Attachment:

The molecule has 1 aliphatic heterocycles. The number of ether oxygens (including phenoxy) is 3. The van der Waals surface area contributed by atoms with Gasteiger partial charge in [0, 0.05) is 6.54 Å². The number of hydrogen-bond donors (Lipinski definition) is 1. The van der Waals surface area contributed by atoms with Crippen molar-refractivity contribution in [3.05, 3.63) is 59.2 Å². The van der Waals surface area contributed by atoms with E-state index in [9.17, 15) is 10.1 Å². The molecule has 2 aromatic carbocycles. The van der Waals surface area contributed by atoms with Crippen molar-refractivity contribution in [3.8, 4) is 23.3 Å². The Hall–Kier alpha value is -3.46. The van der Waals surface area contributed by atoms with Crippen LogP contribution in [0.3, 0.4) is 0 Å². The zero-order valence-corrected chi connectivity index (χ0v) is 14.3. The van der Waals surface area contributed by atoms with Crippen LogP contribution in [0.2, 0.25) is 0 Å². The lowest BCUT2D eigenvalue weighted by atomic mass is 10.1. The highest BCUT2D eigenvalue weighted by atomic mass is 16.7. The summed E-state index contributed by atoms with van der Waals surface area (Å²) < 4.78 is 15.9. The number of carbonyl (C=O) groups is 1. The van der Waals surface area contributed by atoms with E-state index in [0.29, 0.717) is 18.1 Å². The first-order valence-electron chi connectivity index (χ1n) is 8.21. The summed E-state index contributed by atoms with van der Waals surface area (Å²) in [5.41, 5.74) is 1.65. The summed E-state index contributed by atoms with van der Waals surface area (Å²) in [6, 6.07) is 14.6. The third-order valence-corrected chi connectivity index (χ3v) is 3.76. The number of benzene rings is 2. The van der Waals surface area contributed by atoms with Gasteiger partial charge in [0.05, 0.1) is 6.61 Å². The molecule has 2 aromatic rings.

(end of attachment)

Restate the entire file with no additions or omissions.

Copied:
The molecule has 1 aliphatic heterocycles. The number of ether oxygens (including phenoxy) is 3. The van der Waals surface area contributed by atoms with Gasteiger partial charge in [0, 0.05) is 6.54 Å². The number of hydrogen-bond donors (Lipinski definition) is 1. The van der Waals surface area contributed by atoms with Crippen molar-refractivity contribution in [3.05, 3.63) is 59.2 Å². The van der Waals surface area contributed by atoms with E-state index in [9.17, 15) is 10.1 Å². The molecule has 2 aromatic carbocycles. The van der Waals surface area contributed by atoms with Crippen molar-refractivity contribution in [3.8, 4) is 23.3 Å². The Hall–Kier alpha value is -3.46. The van der Waals surface area contributed by atoms with Crippen LogP contribution in [0.3, 0.4) is 0 Å². The zero-order valence-corrected chi connectivity index (χ0v) is 14.3. The van der Waals surface area contributed by atoms with Crippen LogP contribution in [0.2, 0.25) is 0 Å². The lowest BCUT2D eigenvalue weighted by atomic mass is 10.1. The highest BCUT2D eigenvalue weighted by atomic mass is 16.7. The summed E-state index contributed by atoms with van der Waals surface area (Å²) < 4.78 is 15.9. The number of carbonyl (C=O) groups is 1. The van der Waals surface area contributed by atoms with E-state index in [0.29, 0.717) is 18.1 Å². The first-order valence-electron chi connectivity index (χ1n) is 8.21. The summed E-state index contributed by atoms with van der Waals surface area (Å²) in [5.41, 5.74) is 1.65. The summed E-state index contributed by atoms with van der Waals surface area (Å²) in [6, 6.07) is 14.6. The third-order valence-corrected chi connectivity index (χ3v) is 3.76. The number of benzene rings is 2. The van der Waals surface area contributed by atoms with Gasteiger partial charge in [0.05, 0.1) is 6.61 Å². The molecule has 2 aromatic rings.